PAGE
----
Concepts: Nuclear magnetic resonance, Magnetic resonance imaging, Pelvis, Pelvic floor, Rectum, Coronal plane, Perineum, Rectal prolapse

28

Optimal management of rectal prolapse requires multiple clinical considerations with respect to treatment options, particularly for surgeons who must counsel and give realistic expectations to rectal prolapse patients. Rectal prolapse outcomes are good with respect to recurrence. Although posterior rectopexy remains most popular in the United States, increasingly surgeons perform ventral rectopexy to repair rectal prolapse. Functional outcomes vary and are fair after rectal prolapse repair. Although incarceration with rectal prolapse is rare, it is potentially life threatening and requires immediate and effective measures to adequately address in the acute setting.

Concepts: United States, Surgery, Poverty in the United States, U.S. state, Spanish language, Acute accent, Rectal prolapse

28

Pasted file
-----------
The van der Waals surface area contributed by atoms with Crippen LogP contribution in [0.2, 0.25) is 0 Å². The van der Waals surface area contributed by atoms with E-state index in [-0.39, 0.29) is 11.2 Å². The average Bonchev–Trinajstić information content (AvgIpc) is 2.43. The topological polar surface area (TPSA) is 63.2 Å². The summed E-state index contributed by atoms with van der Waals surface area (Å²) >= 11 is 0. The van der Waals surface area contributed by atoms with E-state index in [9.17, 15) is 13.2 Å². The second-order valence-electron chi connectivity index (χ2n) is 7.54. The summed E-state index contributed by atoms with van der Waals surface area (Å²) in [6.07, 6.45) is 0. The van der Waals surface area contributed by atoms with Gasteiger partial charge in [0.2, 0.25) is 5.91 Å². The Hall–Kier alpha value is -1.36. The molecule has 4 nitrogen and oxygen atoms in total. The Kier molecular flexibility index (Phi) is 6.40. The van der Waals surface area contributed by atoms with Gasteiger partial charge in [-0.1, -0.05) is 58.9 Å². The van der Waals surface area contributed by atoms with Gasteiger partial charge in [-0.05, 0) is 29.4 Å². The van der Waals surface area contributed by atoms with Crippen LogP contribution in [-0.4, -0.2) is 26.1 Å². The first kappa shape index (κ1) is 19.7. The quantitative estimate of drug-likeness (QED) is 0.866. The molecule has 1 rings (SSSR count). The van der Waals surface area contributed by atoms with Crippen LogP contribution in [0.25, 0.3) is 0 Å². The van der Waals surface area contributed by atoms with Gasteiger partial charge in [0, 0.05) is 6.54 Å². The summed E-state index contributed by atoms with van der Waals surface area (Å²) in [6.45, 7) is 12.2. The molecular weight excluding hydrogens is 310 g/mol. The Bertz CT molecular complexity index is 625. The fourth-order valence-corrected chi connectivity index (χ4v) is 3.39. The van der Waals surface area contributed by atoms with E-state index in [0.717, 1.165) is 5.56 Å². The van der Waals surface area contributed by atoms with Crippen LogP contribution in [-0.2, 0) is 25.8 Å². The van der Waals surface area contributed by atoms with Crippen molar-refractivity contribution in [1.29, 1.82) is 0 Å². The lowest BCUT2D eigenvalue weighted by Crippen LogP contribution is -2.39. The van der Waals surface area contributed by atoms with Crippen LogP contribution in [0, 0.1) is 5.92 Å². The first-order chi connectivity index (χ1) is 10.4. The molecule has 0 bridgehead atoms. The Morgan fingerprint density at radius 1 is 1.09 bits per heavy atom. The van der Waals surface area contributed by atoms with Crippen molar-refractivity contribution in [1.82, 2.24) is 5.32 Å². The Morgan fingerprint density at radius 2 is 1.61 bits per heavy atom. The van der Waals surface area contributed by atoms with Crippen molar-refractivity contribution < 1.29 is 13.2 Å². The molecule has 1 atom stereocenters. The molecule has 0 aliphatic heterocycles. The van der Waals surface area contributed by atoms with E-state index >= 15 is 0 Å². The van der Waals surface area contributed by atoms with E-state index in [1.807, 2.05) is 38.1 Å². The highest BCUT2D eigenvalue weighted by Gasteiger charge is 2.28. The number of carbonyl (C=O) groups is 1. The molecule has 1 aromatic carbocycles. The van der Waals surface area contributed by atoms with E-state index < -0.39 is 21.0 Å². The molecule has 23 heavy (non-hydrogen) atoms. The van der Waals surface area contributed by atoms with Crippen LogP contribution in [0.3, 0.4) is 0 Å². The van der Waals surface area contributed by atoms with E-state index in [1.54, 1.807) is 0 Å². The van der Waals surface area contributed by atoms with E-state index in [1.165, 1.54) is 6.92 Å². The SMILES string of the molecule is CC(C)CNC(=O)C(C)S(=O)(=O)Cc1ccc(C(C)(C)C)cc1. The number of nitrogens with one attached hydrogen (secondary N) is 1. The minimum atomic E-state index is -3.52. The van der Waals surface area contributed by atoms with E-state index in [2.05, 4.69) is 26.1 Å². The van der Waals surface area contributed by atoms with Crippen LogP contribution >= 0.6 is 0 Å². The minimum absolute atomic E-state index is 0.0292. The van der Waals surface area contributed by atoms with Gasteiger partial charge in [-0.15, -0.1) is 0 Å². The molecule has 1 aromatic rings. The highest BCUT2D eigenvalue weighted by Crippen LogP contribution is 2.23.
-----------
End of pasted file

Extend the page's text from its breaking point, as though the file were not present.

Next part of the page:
BACKGROUND: In obstructive defecation syndrome (ODS) combinations of morphologic alterations of the pelvic floor and the colorectum are nearly always evident. Laparoscopic resection rectopexy (LRR) aims at restoring physiological function. We present the results of 19 years of experience with this procedure in patients with ODS. METHODS: Between 1993 and 2012, 264 patients underwent LRR for ODS at our department. Perioperative and follow-up data were analyzed. RESULTS: The female/male ratio was 25.4:1, mean age was 61.3 years (±14.3 years), and mean body mass index (BMI) was 25.2 kg/m(2) (±4.2 kg/m(2)). The pathological conditions most frequently found in combination were a sigmoidocele plus a rectocele (n = 79) and a sigmoidocele plus a rectal prolapse or intussusception (n = 69). The conversion rate was 2.3 % (n = 6). The mortality rate was 0.75 % (n = 2), the rate of complications requiring surgical re-intervention was 4.3 % (n = 11), and the rate of minor complications was 19.8 % (n = 51). Follow-up data were available for 161 patients with a mean follow-up of 58.2 months (±47.1 months). Long-term results showed that 79.5 % of patients (n = 128) reported at least an improvement of symptoms. In cases of a sigmoidocele (n = 63 available for follow-up) or a rectal prolapse II°/III° (n = 72 available for follow-up), the improvement rates were 79.4 % (n = 50) and 81.9 % (n = 59), respectively. CONCLUSIONS: LRR is a safe and effective procedure. Our perioperative results and long-term functional outcome strengthen the evidence regarding benefits of LRR in patients with an outlet obstruction. However, careful patient selection is essential.